Twenty minutes after I leave home, I pull onto the access road to the hospital. Thinking how routine this already feels. Thinking I don’t want this to be a new normal. I navigate without conscious thought, easily finding my way to patient visitor parking. I park and walk toward the building, eager to see you, wondering how your night was. The doors open automatically as I approach, and I enter, turning left toward the stairs that will take me up to your room.
I’ve been up and down these stairs dozens of times in the past two days. Going to the bathroom. Trying to get cell phone reception. Calling people to give updates. Running to the car to grab something. Bringing your cell phone down so that texts will come through. Moving just to move.
At the bottom of the stairs this morning, I stop and look up, feeling my anxiety ratchet up. How will you be? How was your night? Will we get any answers today? Will they be reassuring or not? What happens next?
The steps stretch up before me. I take a deep breath and mount them slowly.
The wall along the stairs is decorated with large paintings, primarily Maine land- and seascapes. I haven’t looked at them closely, but in my many trips up and down, one in particular has drawn my eye again and again. Perhaps it’s because of its location–at the top of the stairs. Or perhaps because of its subject–a single sailboat underway in the midst of a vast expanse of ocean. The waters sometimes appear calm to me, and sometimes seem more turbulent. It must depend on the angle. Always, though, the sailboat looks the same– small and so vulnerable in the midst of so much water. No land in sight.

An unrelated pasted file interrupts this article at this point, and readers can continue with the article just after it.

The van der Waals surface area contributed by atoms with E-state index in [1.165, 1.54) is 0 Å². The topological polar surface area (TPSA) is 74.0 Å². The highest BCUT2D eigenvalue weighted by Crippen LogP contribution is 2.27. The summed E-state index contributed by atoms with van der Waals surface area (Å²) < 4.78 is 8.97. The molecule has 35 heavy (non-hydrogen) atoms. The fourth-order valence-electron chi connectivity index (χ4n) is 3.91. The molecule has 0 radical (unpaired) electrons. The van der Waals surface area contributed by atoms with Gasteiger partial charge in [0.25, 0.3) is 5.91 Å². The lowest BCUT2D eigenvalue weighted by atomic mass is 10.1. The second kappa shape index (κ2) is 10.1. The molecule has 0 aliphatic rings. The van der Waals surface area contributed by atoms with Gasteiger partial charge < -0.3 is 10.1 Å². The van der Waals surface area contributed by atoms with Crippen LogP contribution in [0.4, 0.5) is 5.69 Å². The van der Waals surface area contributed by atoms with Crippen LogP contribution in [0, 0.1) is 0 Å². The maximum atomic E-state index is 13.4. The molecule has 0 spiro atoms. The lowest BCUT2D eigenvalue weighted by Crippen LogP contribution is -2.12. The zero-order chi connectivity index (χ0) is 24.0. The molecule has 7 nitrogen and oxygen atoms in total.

I climb the stairs slowly, my eyes lingering on that painting. On that small boat. On the blue seas surrounding it. I think of this journey we’re on, and wonder where we’re going. What will our destination be?
Finally, I reach the landing.
It feels selfish and cowardly, but I stand still for just a moment. Just one. I want to exist in this brief space of not knowing anything more. Just for a minute. One, long minute when nothing changes. Even though this minute is fraught, it could be easier than the next one. Or the next one could be easier, I remind myself. Though that’s just not the way I think. I’m so scared.
I take the moment. Stretch it out for a bit longer. Then I step forward, turn the corner, and walk down the hallway to your room.